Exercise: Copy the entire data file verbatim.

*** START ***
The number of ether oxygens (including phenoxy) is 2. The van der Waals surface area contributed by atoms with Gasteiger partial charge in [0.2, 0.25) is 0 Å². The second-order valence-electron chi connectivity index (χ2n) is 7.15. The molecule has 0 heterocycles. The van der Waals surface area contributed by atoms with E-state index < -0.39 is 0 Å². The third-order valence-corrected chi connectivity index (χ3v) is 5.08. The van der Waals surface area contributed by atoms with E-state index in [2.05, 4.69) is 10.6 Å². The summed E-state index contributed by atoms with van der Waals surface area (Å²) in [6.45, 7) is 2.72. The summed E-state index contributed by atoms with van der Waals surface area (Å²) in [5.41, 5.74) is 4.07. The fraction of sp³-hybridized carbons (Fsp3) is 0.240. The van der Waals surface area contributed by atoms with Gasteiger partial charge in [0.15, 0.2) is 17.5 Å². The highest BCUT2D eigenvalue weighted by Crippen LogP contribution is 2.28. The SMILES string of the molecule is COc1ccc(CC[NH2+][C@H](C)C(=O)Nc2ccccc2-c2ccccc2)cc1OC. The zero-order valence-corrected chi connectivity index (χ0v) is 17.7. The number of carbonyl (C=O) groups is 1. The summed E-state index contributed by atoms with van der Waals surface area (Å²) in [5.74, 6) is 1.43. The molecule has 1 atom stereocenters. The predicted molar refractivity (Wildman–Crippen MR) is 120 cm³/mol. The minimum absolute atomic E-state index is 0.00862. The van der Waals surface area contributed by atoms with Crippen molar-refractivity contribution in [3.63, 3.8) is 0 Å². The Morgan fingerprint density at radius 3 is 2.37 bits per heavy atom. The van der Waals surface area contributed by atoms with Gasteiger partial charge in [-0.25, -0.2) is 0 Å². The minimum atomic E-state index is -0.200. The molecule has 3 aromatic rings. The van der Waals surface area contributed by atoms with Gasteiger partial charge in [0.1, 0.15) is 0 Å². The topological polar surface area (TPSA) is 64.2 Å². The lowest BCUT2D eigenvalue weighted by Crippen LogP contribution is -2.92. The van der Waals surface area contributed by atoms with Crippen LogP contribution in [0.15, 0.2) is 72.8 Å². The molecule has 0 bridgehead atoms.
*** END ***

The number of ether oxygens (including phenoxy) is 2. The van der Waals surface area contributed by atoms with Gasteiger partial charge in [0.2, 0.25) is 0 Å². The second-order valence-electron chi connectivity index (χ2n) is 7.15. The molecule has 0 heterocycles. The van der Waals surface area contributed by atoms with E-state index < -0.39 is 0 Å². The third-order valence-corrected chi connectivity index (χ3v) is 5.08. The van der Waals surface area contributed by atoms with E-state index in [2.05, 4.69) is 10.6 Å². The summed E-state index contributed by atoms with van der Waals surface area (Å²) in [6.45, 7) is 2.72. The summed E-state index contributed by atoms with van der Waals surface area (Å²) in [5.41, 5.74) is 4.07. The fraction of sp³-hybridized carbons (Fsp3) is 0.240. The van der Waals surface area contributed by atoms with Gasteiger partial charge in [0.15, 0.2) is 17.5 Å². The highest BCUT2D eigenvalue weighted by Crippen LogP contribution is 2.28. The SMILES string of the molecule is COc1ccc(CC[NH2+][C@H](C)C(=O)Nc2ccccc2-c2ccccc2)cc1OC. The zero-order valence-corrected chi connectivity index (χ0v) is 17.7. The number of carbonyl (C=O) groups is 1. The summed E-state index contributed by atoms with van der Waals surface area (Å²) in [5.74, 6) is 1.43. The molecule has 1 atom stereocenters. The predicted molar refractivity (Wildman–Crippen MR) is 120 cm³/mol. The minimum absolute atomic E-state index is 0.00862. The van der Waals surface area contributed by atoms with Crippen molar-refractivity contribution in [3.63, 3.8) is 0 Å². The Morgan fingerprint density at radius 3 is 2.37 bits per heavy atom. The van der Waals surface area contributed by atoms with Gasteiger partial charge in [-0.25, -0.2) is 0 Å². The minimum atomic E-state index is -0.200. The molecule has 3 aromatic rings. The van der Waals surface area contributed by atoms with Gasteiger partial charge in [0.1, 0.15) is 0 Å². The topological polar surface area (TPSA) is 64.2 Å². The lowest BCUT2D eigenvalue weighted by Crippen LogP contribution is -2.92. The van der Waals surface area contributed by atoms with Crippen LogP contribution in [0.15, 0.2) is 72.8 Å². The molecule has 0 bridgehead atoms.